Monday, October 22, 2018

Renewology Week 4: ABC Comedies, CBS Dramas, and The League Average

Here's a look at the big Renewology developments in week four.

The ABC Comedy Mess
Splitting Up Together68%0.800.710.63135%33%
Single Parents68%0.790.710.63434%37%
Fresh Off the Boat57%0.670.660.63325%43%
The Kids Are Alright51%0.900.630.63128%36%

The ABC comedy bubble got a lot messier in week four with the addition of what look like a bunch of marginal comedies on Tuesday, followed by easily the best Friday showings yet for Fresh Off the Boat and (to a lesser extent) Speechless. We'll have to see if FotB and Speechless will sustain the levels they're at right now, but if they do, we're talking about R% for the above comedies that adds up to 3.5 renewals. That's not too far from how I see it personally; I sort of expect Black-ish to pull ahead a little bit, with Splitting Up and Single Parents ultimately duking it out for a spot, while it's too early to say anything about The Kids Are Alright and maybe one of the Friday shows sneaks through. So I might be a little closer to 3 total renewals than 4, but the total R% may come down as well if the Friday shows come back to earth.

We'll look more at The Rookie in the near future, but suffice to say its premiere put it in the A Million Little Things category; it wasn't great, but it's good enough to be an early modest favorite on a network with so little drama strength (and strength in general).

The CBS Drama Mess
Criminal Minds78%0.750.800.68321%38%
SEAL Team67%0.700.740.68320%45%
Magnum P.I.66%0.790.730.68419%45%
God Friended Me57%0.760.700.68316%45%
Madam Secretary53%0.660.690.68213%38%

Last week, I said it was worth giving more episodes to all of the new dramas, and CBS has done just that. I'm old enough to remember when Limitless was supposedly a 100% lock because it got 22 episodes and Code Black was 0% because it got 18, so I wouldn't read too much into Magnum and God Friended Me reportedly getting slightly shorter orders ("about seven"). It does indicate that FBI is in the lead for now, which you can also see from the ratings. But the margin is not that huge, and there's a lot of time for things to develop, so I don't think we need to go throwing around 100% and 0% guarantees just yet.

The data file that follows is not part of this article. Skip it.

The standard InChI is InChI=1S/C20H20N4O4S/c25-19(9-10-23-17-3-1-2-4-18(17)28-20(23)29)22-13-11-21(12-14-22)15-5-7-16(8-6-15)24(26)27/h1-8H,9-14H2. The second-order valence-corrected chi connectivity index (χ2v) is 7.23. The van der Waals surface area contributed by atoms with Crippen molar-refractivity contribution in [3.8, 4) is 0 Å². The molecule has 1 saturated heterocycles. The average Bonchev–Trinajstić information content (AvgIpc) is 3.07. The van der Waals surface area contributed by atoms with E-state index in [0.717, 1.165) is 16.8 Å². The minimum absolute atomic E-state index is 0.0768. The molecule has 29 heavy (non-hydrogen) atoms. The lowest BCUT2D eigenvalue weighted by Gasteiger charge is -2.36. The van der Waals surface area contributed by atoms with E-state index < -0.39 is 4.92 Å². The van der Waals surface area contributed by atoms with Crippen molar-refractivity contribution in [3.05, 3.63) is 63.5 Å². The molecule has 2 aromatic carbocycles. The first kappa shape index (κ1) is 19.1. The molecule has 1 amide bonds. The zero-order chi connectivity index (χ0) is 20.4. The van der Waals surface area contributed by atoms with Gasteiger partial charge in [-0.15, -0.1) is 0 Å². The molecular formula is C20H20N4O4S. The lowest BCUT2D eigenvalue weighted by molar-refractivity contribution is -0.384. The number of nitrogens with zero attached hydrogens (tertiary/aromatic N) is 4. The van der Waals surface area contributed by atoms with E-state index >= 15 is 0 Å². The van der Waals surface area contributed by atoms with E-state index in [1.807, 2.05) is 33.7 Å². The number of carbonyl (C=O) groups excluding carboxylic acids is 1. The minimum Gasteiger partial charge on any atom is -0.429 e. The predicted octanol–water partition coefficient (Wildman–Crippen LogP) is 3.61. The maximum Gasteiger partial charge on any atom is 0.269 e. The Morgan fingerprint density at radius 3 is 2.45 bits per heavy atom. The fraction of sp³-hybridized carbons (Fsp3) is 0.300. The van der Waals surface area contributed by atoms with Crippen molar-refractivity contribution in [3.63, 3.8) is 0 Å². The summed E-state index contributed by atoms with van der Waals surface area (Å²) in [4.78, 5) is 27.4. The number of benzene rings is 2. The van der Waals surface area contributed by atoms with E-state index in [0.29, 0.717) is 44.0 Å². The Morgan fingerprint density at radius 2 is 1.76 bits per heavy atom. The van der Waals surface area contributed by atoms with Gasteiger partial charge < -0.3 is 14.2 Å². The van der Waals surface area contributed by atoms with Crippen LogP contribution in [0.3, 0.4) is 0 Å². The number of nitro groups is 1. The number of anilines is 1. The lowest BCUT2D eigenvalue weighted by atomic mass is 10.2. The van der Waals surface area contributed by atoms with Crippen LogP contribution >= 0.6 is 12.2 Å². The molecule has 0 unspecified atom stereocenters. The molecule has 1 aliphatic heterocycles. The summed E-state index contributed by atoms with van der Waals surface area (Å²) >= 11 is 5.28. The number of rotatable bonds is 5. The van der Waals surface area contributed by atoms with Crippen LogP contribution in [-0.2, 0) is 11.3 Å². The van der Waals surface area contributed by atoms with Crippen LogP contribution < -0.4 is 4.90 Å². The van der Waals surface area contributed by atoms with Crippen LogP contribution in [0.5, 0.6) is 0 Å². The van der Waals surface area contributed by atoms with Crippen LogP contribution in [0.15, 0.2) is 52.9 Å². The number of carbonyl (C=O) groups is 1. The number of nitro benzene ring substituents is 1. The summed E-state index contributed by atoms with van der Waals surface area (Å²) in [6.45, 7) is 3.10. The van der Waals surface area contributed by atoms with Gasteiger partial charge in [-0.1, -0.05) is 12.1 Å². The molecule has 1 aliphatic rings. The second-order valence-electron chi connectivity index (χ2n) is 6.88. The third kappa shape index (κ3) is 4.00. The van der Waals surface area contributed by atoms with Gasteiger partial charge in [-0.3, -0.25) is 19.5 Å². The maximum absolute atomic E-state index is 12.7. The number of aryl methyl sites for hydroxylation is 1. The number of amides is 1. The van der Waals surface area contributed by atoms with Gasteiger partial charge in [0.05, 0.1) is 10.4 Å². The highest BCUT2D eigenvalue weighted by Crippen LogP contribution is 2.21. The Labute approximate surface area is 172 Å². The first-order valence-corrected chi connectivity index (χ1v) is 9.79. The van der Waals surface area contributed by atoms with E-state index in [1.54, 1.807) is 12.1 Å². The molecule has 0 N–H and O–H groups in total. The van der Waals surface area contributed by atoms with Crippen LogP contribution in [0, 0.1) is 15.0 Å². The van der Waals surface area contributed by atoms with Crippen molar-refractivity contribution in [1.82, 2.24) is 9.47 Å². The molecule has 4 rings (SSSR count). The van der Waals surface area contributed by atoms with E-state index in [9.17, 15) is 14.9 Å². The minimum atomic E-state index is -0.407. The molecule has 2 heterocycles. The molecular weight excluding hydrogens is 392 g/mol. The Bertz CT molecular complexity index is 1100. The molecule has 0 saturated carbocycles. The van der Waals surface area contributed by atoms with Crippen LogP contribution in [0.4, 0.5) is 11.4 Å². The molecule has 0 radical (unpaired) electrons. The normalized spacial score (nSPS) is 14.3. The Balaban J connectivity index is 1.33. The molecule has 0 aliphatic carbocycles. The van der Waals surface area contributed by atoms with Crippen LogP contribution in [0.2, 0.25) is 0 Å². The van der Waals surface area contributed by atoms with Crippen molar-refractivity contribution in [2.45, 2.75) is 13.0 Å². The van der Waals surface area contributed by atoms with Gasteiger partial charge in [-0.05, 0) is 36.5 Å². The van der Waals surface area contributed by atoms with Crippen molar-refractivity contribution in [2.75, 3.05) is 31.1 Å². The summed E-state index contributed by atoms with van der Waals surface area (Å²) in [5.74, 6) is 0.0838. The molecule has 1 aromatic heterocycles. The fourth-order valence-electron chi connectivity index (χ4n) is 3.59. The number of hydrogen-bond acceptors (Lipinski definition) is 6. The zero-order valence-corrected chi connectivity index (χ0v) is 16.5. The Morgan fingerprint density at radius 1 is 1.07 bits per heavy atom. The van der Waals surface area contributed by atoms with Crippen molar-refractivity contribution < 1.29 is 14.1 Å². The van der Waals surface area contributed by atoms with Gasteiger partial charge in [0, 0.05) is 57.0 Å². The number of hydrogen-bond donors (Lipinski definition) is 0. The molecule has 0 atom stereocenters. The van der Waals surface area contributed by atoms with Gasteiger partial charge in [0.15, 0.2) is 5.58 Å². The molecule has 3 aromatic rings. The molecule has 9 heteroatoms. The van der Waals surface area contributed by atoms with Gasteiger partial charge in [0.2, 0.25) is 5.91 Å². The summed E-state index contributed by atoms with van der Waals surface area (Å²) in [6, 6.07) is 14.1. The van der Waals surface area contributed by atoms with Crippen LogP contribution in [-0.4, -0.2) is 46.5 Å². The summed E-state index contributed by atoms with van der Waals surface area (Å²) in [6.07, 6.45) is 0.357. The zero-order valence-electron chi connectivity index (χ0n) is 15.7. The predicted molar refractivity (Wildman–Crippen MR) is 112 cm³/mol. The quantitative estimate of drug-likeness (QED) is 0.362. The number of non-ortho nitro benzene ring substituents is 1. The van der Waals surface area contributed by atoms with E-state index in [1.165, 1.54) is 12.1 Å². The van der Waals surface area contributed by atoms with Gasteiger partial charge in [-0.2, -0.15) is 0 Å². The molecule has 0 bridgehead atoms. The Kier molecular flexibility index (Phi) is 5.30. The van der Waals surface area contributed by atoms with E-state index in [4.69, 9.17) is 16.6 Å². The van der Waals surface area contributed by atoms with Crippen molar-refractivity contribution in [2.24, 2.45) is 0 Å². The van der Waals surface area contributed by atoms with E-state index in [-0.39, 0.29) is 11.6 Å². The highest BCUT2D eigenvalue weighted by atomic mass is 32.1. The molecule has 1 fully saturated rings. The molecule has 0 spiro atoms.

The other point I want to make is that this drama mess serves as a nice illustration of an important point about this model: just because each show is over 50% does not mean we are predicting everything will get renewed. It is more instructive to add up all of the R%, and doing that with the 14 CBS dramas adds up to 11.1 total renewals. Like with the ABC comedies, this doesn't seem too unreasonable; I'd say it makes sense that one or two of the newbies and one or two of the returnees will get the axe. Beyond that, all these shows are very similarly rated, and a model this dependent on ratings is incapable of "taking a stand" on identically-rated shows the way we pundits can. As I've said in the past, a lot of those "stands" based on non-ratings reasons turn out to not warrant the confidence that people place in them, so I think it is a useful service to know that there are a lot of CBS dramas floating around at pretty similar ratings strength. Maybe the next six months will bring some clarity, but it's not inconceivable we could be right back in a spot like this at season's end, with nine shows around 67%ish and six of them getting renewed. This would lead to three "misses" by the traditional "win/loss record" metric, but I would say the model did pretty much what it was supposed to do with the available info. Your mileage can vary.